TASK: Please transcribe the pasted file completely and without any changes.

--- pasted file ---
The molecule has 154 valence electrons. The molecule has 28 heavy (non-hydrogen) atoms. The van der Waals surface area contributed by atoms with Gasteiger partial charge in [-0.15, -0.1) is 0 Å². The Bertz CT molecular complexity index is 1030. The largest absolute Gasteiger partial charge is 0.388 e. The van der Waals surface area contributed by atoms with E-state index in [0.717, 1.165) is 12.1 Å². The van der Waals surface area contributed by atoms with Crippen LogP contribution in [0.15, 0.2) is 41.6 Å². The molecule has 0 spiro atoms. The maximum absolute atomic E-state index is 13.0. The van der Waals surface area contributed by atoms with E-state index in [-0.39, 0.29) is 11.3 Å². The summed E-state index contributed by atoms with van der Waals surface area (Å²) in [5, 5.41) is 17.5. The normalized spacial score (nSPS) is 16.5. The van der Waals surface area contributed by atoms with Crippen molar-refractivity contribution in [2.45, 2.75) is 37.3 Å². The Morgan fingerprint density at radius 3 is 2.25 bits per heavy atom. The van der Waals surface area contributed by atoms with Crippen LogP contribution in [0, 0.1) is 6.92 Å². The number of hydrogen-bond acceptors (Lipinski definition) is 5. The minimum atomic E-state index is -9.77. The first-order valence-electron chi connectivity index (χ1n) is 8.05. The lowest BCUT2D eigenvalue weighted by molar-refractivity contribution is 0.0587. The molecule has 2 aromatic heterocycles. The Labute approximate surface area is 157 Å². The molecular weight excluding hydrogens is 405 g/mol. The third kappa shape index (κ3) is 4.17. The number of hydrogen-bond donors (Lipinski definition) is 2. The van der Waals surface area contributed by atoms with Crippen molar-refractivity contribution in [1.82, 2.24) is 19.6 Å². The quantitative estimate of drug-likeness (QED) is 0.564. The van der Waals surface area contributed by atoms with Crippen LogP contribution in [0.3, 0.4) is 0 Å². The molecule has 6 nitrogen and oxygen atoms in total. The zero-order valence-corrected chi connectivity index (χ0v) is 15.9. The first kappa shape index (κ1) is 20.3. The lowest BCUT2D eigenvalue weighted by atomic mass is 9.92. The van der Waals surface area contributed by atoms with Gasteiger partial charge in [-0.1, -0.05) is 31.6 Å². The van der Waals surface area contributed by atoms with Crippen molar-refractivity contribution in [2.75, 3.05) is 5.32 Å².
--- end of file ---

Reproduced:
The molecule has 154 valence electrons. The molecule has 28 heavy (non-hydrogen) atoms. The van der Waals surface area contributed by atoms with Gasteiger partial charge in [-0.15, -0.1) is 0 Å². The Bertz CT molecular complexity index is 1030. The largest absolute Gasteiger partial charge is 0.388 e. The van der Waals surface area contributed by atoms with E-state index in [0.717, 1.165) is 12.1 Å². The van der Waals surface area contributed by atoms with Crippen LogP contribution in [0.15, 0.2) is 41.6 Å². The molecule has 0 spiro atoms. The maximum absolute atomic E-state index is 13.0. The van der Waals surface area contributed by atoms with E-state index in [-0.39, 0.29) is 11.3 Å². The summed E-state index contributed by atoms with van der Waals surface area (Å²) in [5, 5.41) is 17.5. The normalized spacial score (nSPS) is 16.5. The van der Waals surface area contributed by atoms with Crippen molar-refractivity contribution in [2.45, 2.75) is 37.3 Å². The Morgan fingerprint density at radius 3 is 2.25 bits per heavy atom. The van der Waals surface area contributed by atoms with Crippen LogP contribution in [0, 0.1) is 6.92 Å². The number of hydrogen-bond acceptors (Lipinski definition) is 5. The minimum atomic E-state index is -9.77. The first-order valence-electron chi connectivity index (χ1n) is 8.05. The lowest BCUT2D eigenvalue weighted by molar-refractivity contribution is 0.0587. The molecule has 2 aromatic heterocycles. The Labute approximate surface area is 157 Å². The molecular weight excluding hydrogens is 405 g/mol. The third kappa shape index (κ3) is 4.17. The number of hydrogen-bond donors (Lipinski definition) is 2. The van der Waals surface area contributed by atoms with Crippen molar-refractivity contribution in [1.82, 2.24) is 19.6 Å². The quantitative estimate of drug-likeness (QED) is 0.564. The van der Waals surface area contributed by atoms with Crippen LogP contribution in [0.3, 0.4) is 0 Å². The molecule has 6 nitrogen and oxygen atoms in total. The zero-order valence-corrected chi connectivity index (χ0v) is 15.9. The first kappa shape index (κ1) is 20.3. The lowest BCUT2D eigenvalue weighted by atomic mass is 9.92. The van der Waals surface area contributed by atoms with Gasteiger partial charge in [-0.1, -0.05) is 31.6 Å². The van der Waals surface area contributed by atoms with Crippen molar-refractivity contribution in [2.75, 3.05) is 5.32 Å².